Tertiary education is part of our public/social infrastructure. It provides opportunities and education for all who are no longer in compulsory education. It also provides skills and education to support our economy and our communities. By investing in tertiary education we give our whole country opportunities, not just those who study. Tertiary education also provides opportunities for research development and critical thinking that contribute to our understanding of current issues and to finding solutions to future challenges.
As the Tertiary Education Strategy 2010-2015 notes, higher education levels have been linked to better general well-being, better health and greater social mobility. Tertiary-educated people are more involved in the community and are more likely to vote and stand for public office. Tertiary education promotes debate, democracy, culture and expression.
For Māori the opportunity to access tertiary education through a well-funded and accessible public system is one way by which individuals and their whānau, hapū and iwi can realise their development aspirations, as well as contribute to their communities, society and the economy.
The quality of teaching and learning in a tertiary education institution is influenced by a complex range of philosophical, environmental, institutional and student variables, that are beyond the control of the teacher, such as the adequacy of resources; opportunities for staff to pursue scholarship and research in their disciplines; opportunities to undertake professional development; the strength of curriculum design and management; staff workloads; and the impact of unrestricted student entry to courses. Teaching quality is also influenced by such things as a student’s commitment, application and regular attendance.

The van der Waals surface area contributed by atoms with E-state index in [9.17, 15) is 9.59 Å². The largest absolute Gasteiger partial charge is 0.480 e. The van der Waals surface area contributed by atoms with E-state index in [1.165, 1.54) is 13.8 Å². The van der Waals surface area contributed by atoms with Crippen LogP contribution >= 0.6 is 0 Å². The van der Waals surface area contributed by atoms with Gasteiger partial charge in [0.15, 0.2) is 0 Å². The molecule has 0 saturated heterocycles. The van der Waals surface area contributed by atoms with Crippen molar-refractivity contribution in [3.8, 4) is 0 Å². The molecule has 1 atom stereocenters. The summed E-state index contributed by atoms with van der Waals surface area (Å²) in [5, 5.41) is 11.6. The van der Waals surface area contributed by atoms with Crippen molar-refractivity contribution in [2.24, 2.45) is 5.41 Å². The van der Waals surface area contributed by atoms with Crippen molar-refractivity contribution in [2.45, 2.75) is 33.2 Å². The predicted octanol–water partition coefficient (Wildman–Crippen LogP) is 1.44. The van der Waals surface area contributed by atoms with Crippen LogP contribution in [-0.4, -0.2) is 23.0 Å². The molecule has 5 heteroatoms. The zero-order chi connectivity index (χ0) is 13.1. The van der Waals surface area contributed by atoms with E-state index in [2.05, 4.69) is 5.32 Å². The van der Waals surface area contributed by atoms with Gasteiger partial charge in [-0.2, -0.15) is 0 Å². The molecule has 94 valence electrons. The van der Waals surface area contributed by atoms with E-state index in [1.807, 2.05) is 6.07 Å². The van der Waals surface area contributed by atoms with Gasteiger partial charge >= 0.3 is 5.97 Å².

Key principles for evaluation processes
The main purpose of teaching evaluation should be to improve the quality of an individual’s teaching. Evaluation should therefore be focused on the development of the systematic use of a teaching profile/portfolio. Evaluation should take into account a range of teaching-related activities including course design, teaching performance, different categories of teaching undertaken (lecturing, tutoring, laboratory demonstrating, research supervision etc.), assessment practices, preparation of course resources, research on aspects of teaching, publication of papers on teaching, and teaching undertaken in different environments (such as field work and noho marae).
The most important feature of the evaluation process is to provide regular and constructive feedback to the individual staff member. The TEU also recognises that it is essential to retain the collegial aspect of evaluation and that any system of evaluation should recognise differences in teaching, both in terms of subject and method.
The evaluation of teaching will of necessity be individualised to recognise the differences in content, types and levels of courses taught by the staff being evaluated and class sizes. Evaluation data will not be directly comparable between individuals because the context within which the data is produced and the factors relevant to explanation of it may vary. It is vital therefore that evaluation data should be confidential between the individual and their manager.